Influencer marketing boom raises compliance issues for luxury brands
As brands deepen relationships with influencers, contracts are becoming more complex, web seminar finds
The influencer marketing industry is expected to be worth almost $14bn this year, up from $1.7bn in 2016, as brands increasingly turn to online personalities to help promote their products. That growth is also intensifying scrutiny from regulators.
“Influencer marketing is a very fast-growing industry and one that is changing a lot, so it’s certainly staying ahead of legislation,” Craig Giles, a partner at Bird & Bird, told a recent web seminar jointly hosted by the Luxury Law Alliance – which is affiliated with The Global Legal Post – and Bird & Bird.
“What we are also finding,” he added, “is in territories across the world it’s not just the core legislation you have to look at, you also have to look increasingly at a set of guidelines that various regulatory authorities have set up to better regulate influencer marketing and keep up with its development.”
The online event Influencer Marketing: Trends, Tips and Opportunities for Luxury Brands featured guest speakers Sara Citterio, group general counsel at Trussardi, Monica Kristensen, senior legal counsel at Loro Piana, and Suzanne Stal, head of digital at the advertising agency UPR Netherlands. The panel was chaired by Milan-based Bird & Bird counsel Rita Tardiolo.
The web seminar heard how brands must be ever alert to new guidelines and reflect them in their influencer agreements if they are to ensure they remain on the right side of the regulations. The need for transparency is a key part of the equation.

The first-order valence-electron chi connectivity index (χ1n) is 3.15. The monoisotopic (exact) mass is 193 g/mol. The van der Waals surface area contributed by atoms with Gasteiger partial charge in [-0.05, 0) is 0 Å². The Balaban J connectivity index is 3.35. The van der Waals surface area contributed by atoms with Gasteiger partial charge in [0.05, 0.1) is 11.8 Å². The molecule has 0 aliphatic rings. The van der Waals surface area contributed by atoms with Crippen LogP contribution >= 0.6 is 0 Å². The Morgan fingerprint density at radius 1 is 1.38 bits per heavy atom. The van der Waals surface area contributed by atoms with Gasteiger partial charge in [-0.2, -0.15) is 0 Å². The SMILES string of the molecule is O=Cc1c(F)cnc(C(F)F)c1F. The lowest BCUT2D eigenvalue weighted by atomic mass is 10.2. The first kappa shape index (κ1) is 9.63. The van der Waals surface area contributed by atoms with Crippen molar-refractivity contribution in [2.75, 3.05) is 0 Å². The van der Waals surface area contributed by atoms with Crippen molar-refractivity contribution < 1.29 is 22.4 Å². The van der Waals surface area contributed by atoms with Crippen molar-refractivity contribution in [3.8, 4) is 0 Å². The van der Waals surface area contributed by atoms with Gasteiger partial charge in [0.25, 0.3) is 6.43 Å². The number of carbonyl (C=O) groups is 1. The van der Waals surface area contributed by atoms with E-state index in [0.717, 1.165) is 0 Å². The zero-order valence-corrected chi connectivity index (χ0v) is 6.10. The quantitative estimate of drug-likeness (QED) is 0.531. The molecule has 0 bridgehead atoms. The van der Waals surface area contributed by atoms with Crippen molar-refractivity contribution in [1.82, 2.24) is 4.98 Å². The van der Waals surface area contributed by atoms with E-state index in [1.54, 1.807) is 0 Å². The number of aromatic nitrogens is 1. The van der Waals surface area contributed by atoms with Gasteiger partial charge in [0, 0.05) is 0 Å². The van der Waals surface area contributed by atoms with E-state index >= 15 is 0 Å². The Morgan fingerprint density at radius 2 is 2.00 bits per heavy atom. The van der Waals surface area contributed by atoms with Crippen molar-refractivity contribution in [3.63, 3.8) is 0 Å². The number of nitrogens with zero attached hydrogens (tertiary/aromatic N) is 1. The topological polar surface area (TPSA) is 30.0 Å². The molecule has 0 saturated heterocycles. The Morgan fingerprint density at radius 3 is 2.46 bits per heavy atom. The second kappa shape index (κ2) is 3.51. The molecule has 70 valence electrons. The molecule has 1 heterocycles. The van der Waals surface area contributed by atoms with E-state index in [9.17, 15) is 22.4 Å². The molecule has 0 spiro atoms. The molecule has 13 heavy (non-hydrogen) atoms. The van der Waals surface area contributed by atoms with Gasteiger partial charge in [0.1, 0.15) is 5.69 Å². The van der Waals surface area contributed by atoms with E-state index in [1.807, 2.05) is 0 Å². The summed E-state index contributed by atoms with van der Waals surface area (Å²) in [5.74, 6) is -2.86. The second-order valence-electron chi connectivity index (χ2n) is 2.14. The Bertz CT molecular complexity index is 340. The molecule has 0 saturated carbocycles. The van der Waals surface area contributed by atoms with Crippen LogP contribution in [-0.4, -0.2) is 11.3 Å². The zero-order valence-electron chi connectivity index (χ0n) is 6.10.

Social media advertising
“When you are posting an ad on any form of social media you have to make it absolutely clear that it is an advert,” said Giles.
“In the UK, for example, influencer marketing is usually considered to be an ad if there are two elements present – the first is you have to be paying your influencer in some way, either in cash or in-kind, and the second is the advertiser has to have an element of control over the post.”
If brands gift products to an influencer, even if there is no element of control over how the influencer talks about the product, that would still be considered a commercial relationship which needs to be made clear in any posts, said Giles. Different territories might also require disclaimers to be posted in the local language, as well as ensuring they are displayed prominently, he added.
“You need to consider the timing and place of your disclosures. In the UK there are decisions by the regulators that look at that – for example if you have a string of hashtags, you should include one that says this is an ad at the start rather than burying it somewhere later on. Similarly with video content, it should make it clear that it is a commercial message right at the start of that video rather than at the end when people might miss it.”
Regulators have also been stepping up their enforcement efforts. The Competition and Markets Authority (CMA) in the UK, for instance, has increasingly focused on influencer marketing over the past two years. In 2019, it sought formal commitments from 16 celebrities including Rita Ora and Ellie Goulding to clearly state on future posts if they have been paid or received gifts or loans of products they are endorsing.
In 2020, the CMA also took action against Instagram to force the social media platform to make it harder to post hidden ads, such as extending its ‘paid promotion’ tool to all users.
“We’re definitely seeing a move now from regulators trying to look at not only influencers but trying to work more with platforms to help them regulate in this area,” said Giles.
Bird & Bird contributed the Hong Kong, Singapore and Spain chapters of the Law Over Borders Fashion Law comparative guide; click here for answers and insight into the law around the business of fashion in 18 jurisdictions around the world